Friday, March 22, 2019

Ramanan — Gerald Epstein’s Critique Of Neochartalism

Gerald Epstein and V. Ramanan bring up potential objections to the MMT position based on the international financial situation, an issue that Wynne Godley had pointed out previously.

Ramanan has brought up questions around balance of payments issues in the past as well.
Now this may sound as a pessimistic view for any individual nation or the world as a whole. The real problem is free trade – the most sacred tenet of the economics profession.
Another paradox of (bourgeois) liberalism, where economic liberalism implies "free markets, free trade, and free capital flows"as foundational to contemporary capitalism as the global socio-economic system?

The broader question is whether MMT successfully addresses the shortcomings of capitalism to the point of making bourgeois liberalism workable satisfactorily without resulting in social, political or economic dysfunction owing to its structural and functional dynamics as a system.

There are always tradeoffs with choices. Crafting a perfect systems is likely beyond human capacity, especially owing to emergence in complex adaptive systems. But we should be vigilant about the potential for things going wrong. In addition, economics is only an aspect of a highly complex system that involves much more than economics and finance. Economic issues are not the only important ones, or even the most important ones.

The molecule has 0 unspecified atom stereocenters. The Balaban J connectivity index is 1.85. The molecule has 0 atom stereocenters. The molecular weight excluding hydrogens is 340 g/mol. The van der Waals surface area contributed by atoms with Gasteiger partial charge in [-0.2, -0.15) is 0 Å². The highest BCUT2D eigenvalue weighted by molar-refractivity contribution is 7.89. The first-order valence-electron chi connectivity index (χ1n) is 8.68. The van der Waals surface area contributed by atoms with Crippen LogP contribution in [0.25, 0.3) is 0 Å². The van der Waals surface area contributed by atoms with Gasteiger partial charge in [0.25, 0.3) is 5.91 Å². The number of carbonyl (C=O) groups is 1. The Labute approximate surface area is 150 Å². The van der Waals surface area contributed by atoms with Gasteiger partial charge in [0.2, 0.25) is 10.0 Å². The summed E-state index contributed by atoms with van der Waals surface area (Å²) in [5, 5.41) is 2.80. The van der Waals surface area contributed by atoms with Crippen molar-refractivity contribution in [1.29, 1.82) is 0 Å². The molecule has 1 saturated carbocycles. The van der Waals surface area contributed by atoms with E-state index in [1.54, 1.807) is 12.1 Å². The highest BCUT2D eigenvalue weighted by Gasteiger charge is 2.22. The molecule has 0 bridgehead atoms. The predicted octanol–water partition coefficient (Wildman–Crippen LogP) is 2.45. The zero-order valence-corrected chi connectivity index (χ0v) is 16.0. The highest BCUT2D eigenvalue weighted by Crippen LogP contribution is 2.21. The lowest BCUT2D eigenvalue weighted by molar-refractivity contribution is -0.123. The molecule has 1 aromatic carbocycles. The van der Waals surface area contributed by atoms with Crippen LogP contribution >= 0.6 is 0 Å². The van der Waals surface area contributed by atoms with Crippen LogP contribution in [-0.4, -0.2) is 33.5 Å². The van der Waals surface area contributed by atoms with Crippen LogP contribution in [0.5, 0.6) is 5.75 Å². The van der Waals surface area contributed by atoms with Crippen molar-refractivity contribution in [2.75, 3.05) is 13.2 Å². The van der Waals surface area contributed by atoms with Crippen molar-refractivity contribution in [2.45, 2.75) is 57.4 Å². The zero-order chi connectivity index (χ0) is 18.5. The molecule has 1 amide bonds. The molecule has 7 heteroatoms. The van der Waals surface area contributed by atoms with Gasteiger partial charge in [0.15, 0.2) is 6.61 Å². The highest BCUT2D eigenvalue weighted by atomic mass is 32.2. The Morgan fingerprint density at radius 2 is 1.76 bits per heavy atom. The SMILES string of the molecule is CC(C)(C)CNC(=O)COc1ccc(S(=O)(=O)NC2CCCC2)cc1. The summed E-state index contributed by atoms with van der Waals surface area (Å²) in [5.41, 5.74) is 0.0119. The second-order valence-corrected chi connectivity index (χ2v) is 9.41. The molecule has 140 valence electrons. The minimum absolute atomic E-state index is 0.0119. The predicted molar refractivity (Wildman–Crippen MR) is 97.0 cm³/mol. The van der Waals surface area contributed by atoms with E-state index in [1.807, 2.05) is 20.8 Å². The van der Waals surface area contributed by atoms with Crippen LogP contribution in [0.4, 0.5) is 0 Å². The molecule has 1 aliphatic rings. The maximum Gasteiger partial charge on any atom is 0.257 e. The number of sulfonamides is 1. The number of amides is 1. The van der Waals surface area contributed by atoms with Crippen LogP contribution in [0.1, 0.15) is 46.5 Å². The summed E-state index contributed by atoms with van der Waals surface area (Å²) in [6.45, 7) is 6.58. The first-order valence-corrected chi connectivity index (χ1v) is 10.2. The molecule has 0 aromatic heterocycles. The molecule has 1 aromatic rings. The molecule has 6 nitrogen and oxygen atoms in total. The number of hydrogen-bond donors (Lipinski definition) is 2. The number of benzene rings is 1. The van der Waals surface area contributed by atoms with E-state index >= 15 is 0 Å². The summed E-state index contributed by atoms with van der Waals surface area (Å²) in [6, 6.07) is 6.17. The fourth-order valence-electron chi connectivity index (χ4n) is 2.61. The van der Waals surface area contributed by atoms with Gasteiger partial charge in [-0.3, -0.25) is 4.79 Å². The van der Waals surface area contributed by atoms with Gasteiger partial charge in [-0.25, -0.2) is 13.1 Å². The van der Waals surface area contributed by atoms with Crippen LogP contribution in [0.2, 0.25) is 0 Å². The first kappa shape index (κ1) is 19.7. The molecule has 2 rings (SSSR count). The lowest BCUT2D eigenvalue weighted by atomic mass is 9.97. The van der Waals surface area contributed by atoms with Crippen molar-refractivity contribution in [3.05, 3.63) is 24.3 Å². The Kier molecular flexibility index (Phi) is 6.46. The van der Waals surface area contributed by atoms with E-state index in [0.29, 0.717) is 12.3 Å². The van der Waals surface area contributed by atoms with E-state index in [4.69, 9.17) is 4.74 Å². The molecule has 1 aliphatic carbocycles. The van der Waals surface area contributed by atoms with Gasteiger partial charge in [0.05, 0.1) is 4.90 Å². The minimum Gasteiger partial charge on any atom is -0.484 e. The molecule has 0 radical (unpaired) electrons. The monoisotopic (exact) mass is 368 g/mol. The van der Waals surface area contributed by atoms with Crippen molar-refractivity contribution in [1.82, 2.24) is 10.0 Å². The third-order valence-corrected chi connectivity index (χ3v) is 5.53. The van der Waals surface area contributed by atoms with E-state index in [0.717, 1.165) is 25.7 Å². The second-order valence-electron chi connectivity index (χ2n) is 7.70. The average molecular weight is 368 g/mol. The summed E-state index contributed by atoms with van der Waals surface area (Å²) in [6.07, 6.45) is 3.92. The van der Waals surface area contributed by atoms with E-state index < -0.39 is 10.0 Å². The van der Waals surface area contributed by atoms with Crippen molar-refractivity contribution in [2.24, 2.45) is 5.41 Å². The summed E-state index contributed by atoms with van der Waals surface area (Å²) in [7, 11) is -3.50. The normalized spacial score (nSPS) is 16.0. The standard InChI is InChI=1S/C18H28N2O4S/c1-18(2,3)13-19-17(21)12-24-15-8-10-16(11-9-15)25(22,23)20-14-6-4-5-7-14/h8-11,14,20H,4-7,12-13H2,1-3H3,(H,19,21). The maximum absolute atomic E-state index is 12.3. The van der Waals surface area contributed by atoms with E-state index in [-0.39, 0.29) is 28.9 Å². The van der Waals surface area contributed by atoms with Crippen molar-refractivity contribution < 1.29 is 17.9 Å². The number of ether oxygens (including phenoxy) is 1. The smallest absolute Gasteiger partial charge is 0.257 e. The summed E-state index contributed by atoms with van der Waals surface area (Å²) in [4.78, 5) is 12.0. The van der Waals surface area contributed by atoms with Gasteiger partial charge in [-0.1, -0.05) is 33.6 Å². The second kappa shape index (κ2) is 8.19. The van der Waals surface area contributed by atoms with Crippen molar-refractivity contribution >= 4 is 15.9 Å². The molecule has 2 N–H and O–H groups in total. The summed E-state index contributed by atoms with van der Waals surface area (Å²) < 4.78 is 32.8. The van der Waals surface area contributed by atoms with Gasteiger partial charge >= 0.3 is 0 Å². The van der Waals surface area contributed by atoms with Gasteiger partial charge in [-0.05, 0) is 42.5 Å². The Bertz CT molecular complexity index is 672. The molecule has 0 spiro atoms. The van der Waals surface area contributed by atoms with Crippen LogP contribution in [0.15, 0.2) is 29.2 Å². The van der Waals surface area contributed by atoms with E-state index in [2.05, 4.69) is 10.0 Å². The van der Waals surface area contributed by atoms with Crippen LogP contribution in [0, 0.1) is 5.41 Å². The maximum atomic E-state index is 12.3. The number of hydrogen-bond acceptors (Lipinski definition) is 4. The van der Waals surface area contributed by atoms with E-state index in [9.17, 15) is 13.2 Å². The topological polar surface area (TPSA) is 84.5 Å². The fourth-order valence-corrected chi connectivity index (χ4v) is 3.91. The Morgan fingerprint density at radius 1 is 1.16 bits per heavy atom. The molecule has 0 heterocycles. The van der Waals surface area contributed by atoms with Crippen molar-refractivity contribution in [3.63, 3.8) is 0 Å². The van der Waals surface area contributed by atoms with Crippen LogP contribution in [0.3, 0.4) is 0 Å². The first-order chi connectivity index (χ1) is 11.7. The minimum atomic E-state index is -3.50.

The Case for Concerted Action
Gerald Epstein’s Critique Of Neochartalism

V. Ramanan

See also from Ramanan

Are the countries that benefit from the institutional construction of the system using their power and influence to prevent reform of the system so as to make it more balanced for countries not favored?

WikiLeaks Leak On Reforming The World Economic System


Brian Romanchuk said...

To say that Ramanan has brought up the balance of payments issues in the past is a slight understatement. 😀

One of the subthemes of MMT is that it is a discussion of the policy space opened up by a freely-floating currency (and an analysis of what policy space is lost if you peg). Arguing that free floats are in some sense impssible (except for the alleged exception of the US) relies on completely ignoring Canada - which has had a freely-floating currency for almost the entire post-1950 period. But given the reality that this is a core part of MMT, it’s hard to view this as an area that is being overlooked.

Calgacus said...

I think Canada has been floating even longer. What would you expect of a country that is actually smaller than the USA in land area, but says it is bigger because it has a lot of big (frozen) lakes and inland bays?

Senexx said...

It is one of the stronger criticisms of the work and is found in other Post Keynesian work, I saw something the other day by Peter Kriesler from the 80s making similar suggestions to Ramanan.

I've attempted to address the Balance of Payments issue here: